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If Pakistan is doing oil deals with Saudia Arabia or anyone else, What businessis that of yours? Why are you getting Jealous? I dont see Saudia Arabia offering the US or any western country oil on deferred payments to sustain, Bush was begging Abdullah at Sharam El Sheik to increase oil production to lower prices, This from the leader of the lone super-power! Hah!

Simply put Pakistanis will look out for Pakistan, No one else need concern themselves with our matters! Get lost!

Posted by Dr Idris Shah Ebrahimi | Report as abusive

[…] Read More … ) Related Tags: gaining momentum, first glance, food shortages, gulf states, […]

Posted by Should Pakistan grow food for the Gulf? – Reuters Blogs | Food Shopping Center | Report as abusive

So long as Pakistan gains economically, so long as there is enough profit staying in the country, so long as there is enough of that FOOD staying in the country, it should be okay.
Im interested in looking at a detailed draft of the agreement though…

Posted by Qasim Awan | Report as abusive

Pakistan should allow any body, any country to setup big farms or other industry to provide Pakistan with much needed investments and jobs for its poor citizens.

Posted by denali | Report as abusive

This is precisely the notion of Comparative Advantage and it is in the best interest of every country to practice it. Pakistan is still a predominantly agricultural state, having failed to sufficiently industrialize its economy over the past three decades; the three crucial decades in which most of the developing countries such as China,Taiwan, Malaysia etc. achieved their industrial economic success. Some catching up was seen during the Musharaf years but with a volatile and uncertain political environment and serious energy crisis, the trend is unlikely to continue at least in 2008.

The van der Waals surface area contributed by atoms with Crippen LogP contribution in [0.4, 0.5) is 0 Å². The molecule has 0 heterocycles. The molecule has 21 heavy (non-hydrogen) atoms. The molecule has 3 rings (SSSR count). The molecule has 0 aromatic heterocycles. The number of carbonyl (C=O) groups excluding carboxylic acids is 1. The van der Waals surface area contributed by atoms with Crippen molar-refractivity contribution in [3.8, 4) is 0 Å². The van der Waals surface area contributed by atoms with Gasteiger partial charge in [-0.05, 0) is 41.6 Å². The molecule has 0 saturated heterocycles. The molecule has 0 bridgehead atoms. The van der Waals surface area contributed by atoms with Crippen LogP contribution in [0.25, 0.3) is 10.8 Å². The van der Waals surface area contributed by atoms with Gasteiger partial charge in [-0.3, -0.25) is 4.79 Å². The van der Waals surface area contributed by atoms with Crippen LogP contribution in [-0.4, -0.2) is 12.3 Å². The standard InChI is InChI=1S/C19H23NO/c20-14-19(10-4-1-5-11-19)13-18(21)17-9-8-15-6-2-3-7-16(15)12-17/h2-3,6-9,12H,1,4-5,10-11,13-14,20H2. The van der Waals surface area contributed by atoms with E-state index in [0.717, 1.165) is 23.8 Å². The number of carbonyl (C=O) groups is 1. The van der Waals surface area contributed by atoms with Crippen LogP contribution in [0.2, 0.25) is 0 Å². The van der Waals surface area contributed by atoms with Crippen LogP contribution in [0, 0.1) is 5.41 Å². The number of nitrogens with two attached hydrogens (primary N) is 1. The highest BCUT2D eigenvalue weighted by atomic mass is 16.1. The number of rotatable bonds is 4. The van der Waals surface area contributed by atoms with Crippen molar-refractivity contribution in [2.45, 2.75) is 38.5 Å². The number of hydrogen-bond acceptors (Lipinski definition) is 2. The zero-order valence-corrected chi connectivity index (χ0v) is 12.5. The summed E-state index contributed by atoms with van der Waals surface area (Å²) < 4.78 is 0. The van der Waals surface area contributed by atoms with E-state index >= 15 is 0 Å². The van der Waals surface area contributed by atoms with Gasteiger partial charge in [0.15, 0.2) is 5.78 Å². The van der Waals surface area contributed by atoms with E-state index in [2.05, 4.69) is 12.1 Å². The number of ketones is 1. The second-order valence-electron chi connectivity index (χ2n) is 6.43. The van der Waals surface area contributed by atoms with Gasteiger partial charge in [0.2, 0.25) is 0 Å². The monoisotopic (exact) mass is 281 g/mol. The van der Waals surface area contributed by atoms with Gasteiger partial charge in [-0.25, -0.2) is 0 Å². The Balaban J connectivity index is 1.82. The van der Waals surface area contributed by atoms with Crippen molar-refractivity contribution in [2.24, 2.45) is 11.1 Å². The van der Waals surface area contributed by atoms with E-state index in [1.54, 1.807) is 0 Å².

It is therefore vital that the country at least does not miss the bus on its true edge; the agriculture sector. Gulf countries have been investing heavily in Pakistan’s telecom and construction sectors in recent years and extending the investment to farmlands and agricultural production in Pakistan. However, tough challenges await the investors in this sector due to serious water and energy shortages that the country suffers from at the moment.